Local helicopter pilots say they train for emergency situations they never intend to happen, but if they do – they can only hope the outcome will be as text book as Wednesday afternoon's emergency copter landing in downtown Honolulu.
National Transportation Safety Board investigators still have to determine what caused the helicopter's engine failure. The Robinson R-22 copter is owned by Mauna Loa Helicopters. Experts say the one thing they know for sure is the copter 30-year-old Julia Link was piloting lost power and she was forced into autorotation.
"Basically it's starting to descend and air is rushing up through the main rotor system," explained Richard Schuman, President of Makani Kai Helicopters. "As long as that's happening, everything is good. The pilot has complete control over the helicopter, and the pilot decides pretty much where they want to land."
The emergency maneuver is featured in a section on Mauna Loa Helicopter's flight training website. It states: "being able to successfully autorotate your aircraft to a suitable landing spot after an engine failure can mean the difference between walking away and eating hospital food."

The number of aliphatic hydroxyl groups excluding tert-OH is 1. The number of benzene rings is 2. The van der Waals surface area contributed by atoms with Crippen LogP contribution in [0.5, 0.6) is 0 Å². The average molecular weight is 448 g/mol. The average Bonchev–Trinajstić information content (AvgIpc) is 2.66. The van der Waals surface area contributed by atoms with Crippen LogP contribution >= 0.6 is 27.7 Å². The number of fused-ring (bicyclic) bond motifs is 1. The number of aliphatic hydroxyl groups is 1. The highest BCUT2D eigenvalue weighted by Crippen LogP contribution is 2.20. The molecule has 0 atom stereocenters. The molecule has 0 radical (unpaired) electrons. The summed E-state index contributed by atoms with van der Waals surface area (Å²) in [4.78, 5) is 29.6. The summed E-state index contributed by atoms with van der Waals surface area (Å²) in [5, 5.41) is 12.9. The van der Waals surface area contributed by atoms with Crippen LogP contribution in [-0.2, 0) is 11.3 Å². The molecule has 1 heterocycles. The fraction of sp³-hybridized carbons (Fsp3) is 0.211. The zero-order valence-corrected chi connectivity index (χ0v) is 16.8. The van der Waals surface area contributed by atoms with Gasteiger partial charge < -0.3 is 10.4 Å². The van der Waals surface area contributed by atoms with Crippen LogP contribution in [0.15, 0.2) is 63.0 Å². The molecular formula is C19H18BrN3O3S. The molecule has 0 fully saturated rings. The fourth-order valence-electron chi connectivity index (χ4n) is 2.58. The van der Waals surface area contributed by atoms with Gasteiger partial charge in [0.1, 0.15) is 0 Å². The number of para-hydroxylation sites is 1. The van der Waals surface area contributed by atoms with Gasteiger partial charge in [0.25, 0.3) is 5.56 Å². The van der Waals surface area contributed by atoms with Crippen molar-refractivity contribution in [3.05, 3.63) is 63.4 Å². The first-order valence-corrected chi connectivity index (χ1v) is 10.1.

"What happened yesterday was nothing short of miraculous! Absolutely text book classic – the way it needs to be done," described Schuman.
Schuman says pilots train for emergency scenarios like these all the time, because if the unthinkable happens their reaction needs to be immediate – like muscle memory.
"When you hear it go quiet, when you hear the alarm go off, then your arms and your feet and your hands instinctively do what you need to do," said Schuman.
Schuman describes Wednesday's accident as highly unusual.
"The likelihood of you being in a helicopter situation like yesterday is so remote—you would win the New York lottery first," said Schuman.
He says it makes a pilot like Link, who kept herself and her passenger alive, extremely valuable.
"Everybody walked away without an injury, even on the ground! There was no better outcome, nothing better that she could have done. She did absolutely terrific," praised Schuman. "What she did was awesome. She did exactly what she was trained to do."